Tuesday, 2 March 2010

The Venice of the North

Monday 1 March was a beautiful day in Yorkshire. I am not always a fan of the early morning trans-pennine express but the views en route to Hull were magnificent. One of the privileges of my post is getting out and about to chat to patients and NHS staff and earlier this week I was at the Yorkshire & Humber Network at the invitation of Rebecca Campbell (Network Manager) and their Renal Strategy Group.

I was hoping to get to see around the new 40 station state of the art unit at Hull Royal Infirmary but it was a hive of activity and I certainly didn’t want to be responsible for slowing things down by interrupting the workmen for a sneak preview. It will be open in a few months and hopefully I will get to visit again soon. Helen Collinson (Clinical Director of Kidney Services at Hull) and Elaine Harrison (Renal Nurse at Hull & East Yorkshire Hospital & Nurse Lead Network) did show me round the current “unit” – having to manage 3 physically separate outpatient dialysis areas must be a logistic nightmare! Despite that the staff and patients were really quite cheerful. To have outgrown not 1 but 2 dialysis units while waiting for a new facility is something of an achievement! The buildings themselves had seen better days but I was struck at how much effort is going into keeping the patient environment the best it can be until the move. However, I don’t think anyone will miss the old place when the transfer does occur.

The buildings may have seen better days but the staff were definitely in good form and indeed shape. A team from Hull are doing the coast to coast walk for Kidney Research UK. If you want to sponsor them go to http://www.kidneyresearchukevents.org/coasttocoasters. There was a big emphasis on supporting patients and their families, providing local clinics, linking with primary care, not only for early kidney disease but also for the delivery of conservative and end of life kidney care, and a thriving pre-emptive live donor transplant service linked to Leeds. The multiprofessional philosophy and “can do” mentality will stand the team and their patients in good stead to tackle the quality and productivity challenge facing the whole NHS. Part of that philosophy is understanding that we don’t have all the answers. That’s evident in the Hull clinical team’s approach to quality improvement for the service but also in the way they ask research questions and contribute to our evidence base. Sunil Bhandari (Honorary Senior Lecturer in Renal Medicine) leads an active research group conducting a range of clinical and basic science projects. Time did permit for Sunil to give me a short tutorial on erythropoetic stimulating agents and cardiac modelling, the subject of a recent successful PhD.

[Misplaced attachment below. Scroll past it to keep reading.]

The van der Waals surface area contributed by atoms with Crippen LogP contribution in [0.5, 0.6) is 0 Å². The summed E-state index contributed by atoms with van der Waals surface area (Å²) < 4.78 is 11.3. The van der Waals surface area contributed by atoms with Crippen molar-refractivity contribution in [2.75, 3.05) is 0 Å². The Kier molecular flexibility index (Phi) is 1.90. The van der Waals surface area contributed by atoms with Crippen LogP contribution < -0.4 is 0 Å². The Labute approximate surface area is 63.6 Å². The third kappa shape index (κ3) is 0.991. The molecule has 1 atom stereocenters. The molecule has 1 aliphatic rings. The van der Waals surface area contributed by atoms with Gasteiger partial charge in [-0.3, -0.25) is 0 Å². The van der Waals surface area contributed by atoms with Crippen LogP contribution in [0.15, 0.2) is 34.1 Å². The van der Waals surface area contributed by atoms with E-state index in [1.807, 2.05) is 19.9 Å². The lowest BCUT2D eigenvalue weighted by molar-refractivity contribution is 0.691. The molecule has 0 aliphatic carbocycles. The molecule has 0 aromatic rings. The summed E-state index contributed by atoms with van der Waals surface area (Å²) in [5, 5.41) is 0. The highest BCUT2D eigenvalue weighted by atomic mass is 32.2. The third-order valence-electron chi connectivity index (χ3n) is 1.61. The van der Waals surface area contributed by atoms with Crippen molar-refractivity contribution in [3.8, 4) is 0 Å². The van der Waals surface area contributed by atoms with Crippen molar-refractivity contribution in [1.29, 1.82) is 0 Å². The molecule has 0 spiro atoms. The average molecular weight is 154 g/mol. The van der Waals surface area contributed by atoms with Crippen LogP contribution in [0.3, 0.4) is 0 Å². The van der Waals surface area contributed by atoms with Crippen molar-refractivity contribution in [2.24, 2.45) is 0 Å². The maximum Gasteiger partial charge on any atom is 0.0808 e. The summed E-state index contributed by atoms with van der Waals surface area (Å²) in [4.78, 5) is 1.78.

Hull seems pretty representative of the whole network with lots of energy, innovative approaches and a real desire to make significant improvements in patients’ experience and outcomes. I was pleased to learn that the Yorkshire & Humber renal strategy has been approved. It’s based on realistic planning assumptions and sets ambitious targets covering the whole pathway. There was a healthy discussion about providing support to home haemodialysis as part of the network rather than each unit trying to do what could be better done as a group. There is already a track record of working together with the northern part of the patch recently investing in a single IT system across the 4 provider Trusts; the vital pulse system will also link directly into primary care and should facilitate the award-winning “virtual nephrologist services” that John Stoves (Consultant Renal Physician) and John Connolly (GP) in Bradford have been leading on. Five CQUINS have also been approved and cover setting thrice weekly haemodialysis as the acceptable minimum, haemodialysis starting as an outpatient, early transplant listing and peritoneal dialysis. Michael Gordon (GP in Sheffield and lead GP for the network) with Greg Fell (Public Health lead) have also produced some neat graphs and statistics to compare individual GP practices’ management of chronic kidney disease with adjacent practices. Capital for refurbishment is an issue in West and North Yorkshire and I think this will be a challenge nationally in the lean years to come. Will McKane (Consultant Renal Physician in Sheffield) also expressed concerns that the move to Payment by Results for chronic dialysis may undermine the provision of an acute kidney injury dialysis service. I always seem to come away with more questions that I need to do homework on when I meet with Will.

PS Les Sellers (Consultant Renal Physician at Hull) told me Hull was the Venice of the North but I was also told that when I was a Senior Registrar in Edinburgh (or perhaps that was "Athens") and have heard the same comment about Aberdeen; according to Wikipedia “the term Venice of the North refers to various cities in northern Europe that contain canals, comparing them to Venice, Italy which is renowned for its canals”, strangely none of the places mentioned above are included!